• taut •
tawt • Hear it!
Part of Speech: Adjective
Meaning: 1. Stretched or drawn tight, tight. 2. Firm, muscular, not flabby or flaccid (body). 3. Nervously uptight, high-strung, tense. 4. Highly disciplined, controlled, trim, as 'a taut ship' or 'taut writing style'.
Notes: Don't be misled by the pronunciation of this word; it is identical to taught, the past tense of teach, but they are not spelled the same. The adverb is tautly and the noun, tautness.
In Play: The senses of this word are so closely related, we seldom notice when we use two at the same time: "The massage was therapeutic, relaxing taut muscles and nerves." Here's another one: "Rhoda Book's new novel is as taut, sharp, and resonant as a piano wire."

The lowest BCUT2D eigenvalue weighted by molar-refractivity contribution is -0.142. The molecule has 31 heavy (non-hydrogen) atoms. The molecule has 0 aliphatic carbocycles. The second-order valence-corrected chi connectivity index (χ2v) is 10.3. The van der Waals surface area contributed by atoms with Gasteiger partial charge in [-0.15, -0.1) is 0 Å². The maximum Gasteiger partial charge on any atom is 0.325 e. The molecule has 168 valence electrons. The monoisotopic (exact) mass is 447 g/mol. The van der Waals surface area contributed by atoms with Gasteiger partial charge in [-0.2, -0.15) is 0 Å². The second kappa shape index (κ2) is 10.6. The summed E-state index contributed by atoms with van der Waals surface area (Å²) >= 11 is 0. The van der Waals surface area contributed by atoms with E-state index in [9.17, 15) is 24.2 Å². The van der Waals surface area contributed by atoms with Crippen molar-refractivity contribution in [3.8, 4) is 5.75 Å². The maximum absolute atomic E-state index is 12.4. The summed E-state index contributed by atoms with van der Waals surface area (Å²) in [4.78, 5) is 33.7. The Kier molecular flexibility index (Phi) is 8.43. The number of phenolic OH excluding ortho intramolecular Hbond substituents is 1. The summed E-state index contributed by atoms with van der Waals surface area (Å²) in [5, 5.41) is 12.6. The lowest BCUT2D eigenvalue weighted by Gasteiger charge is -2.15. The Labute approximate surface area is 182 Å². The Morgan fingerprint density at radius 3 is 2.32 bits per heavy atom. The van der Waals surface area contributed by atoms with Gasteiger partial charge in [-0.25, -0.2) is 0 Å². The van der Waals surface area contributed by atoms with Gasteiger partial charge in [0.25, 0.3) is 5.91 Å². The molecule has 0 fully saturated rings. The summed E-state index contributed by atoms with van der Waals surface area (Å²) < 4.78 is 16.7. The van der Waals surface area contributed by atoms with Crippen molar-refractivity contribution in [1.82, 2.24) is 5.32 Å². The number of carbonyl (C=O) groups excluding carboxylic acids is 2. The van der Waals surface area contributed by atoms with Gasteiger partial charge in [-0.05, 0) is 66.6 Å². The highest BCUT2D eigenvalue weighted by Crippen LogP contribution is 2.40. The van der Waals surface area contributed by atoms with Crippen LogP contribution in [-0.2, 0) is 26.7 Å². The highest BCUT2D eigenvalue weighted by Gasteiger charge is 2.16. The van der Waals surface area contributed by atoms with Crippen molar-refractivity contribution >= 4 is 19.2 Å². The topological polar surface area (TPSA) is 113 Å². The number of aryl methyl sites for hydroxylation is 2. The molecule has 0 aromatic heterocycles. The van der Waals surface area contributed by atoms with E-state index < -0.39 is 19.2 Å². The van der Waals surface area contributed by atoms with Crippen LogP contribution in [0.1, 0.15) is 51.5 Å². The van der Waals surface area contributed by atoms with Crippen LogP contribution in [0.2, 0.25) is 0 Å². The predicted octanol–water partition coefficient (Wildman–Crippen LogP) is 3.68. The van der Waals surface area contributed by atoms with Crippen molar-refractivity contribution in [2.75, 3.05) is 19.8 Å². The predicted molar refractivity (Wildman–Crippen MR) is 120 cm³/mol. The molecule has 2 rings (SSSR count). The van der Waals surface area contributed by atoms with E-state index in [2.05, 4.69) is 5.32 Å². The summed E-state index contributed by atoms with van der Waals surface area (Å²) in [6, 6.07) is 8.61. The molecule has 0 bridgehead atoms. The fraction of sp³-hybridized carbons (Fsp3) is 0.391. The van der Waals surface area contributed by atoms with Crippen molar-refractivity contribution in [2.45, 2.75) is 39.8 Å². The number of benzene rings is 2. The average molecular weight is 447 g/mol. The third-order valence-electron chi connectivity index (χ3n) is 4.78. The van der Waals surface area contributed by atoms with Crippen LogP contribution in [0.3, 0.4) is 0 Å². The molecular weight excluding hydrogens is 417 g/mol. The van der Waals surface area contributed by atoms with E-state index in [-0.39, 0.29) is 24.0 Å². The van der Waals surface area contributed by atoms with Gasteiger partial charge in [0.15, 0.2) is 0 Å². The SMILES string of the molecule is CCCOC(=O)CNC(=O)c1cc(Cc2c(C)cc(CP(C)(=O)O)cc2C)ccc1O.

Word History: This word seems to be a development of Middle English toght "stretched, strained", past participle of Old English togian "to drag, pull" which split into towen and tuggen by Middle English and went on to become tow and tug today. Togian came to English via its Germanic ancestors from PIE deuk "to drag, pull, lead". which also produced Latin ducere "to lead; drag, draw" and dux, ducis "leader", via a sense of "someone who draws (others)". This word led to English duke via a borrowing from French, a descendant of Latin. We find the Latin word in dozens of English borrowings, also via French: educate, conduct, deduct, and so on.
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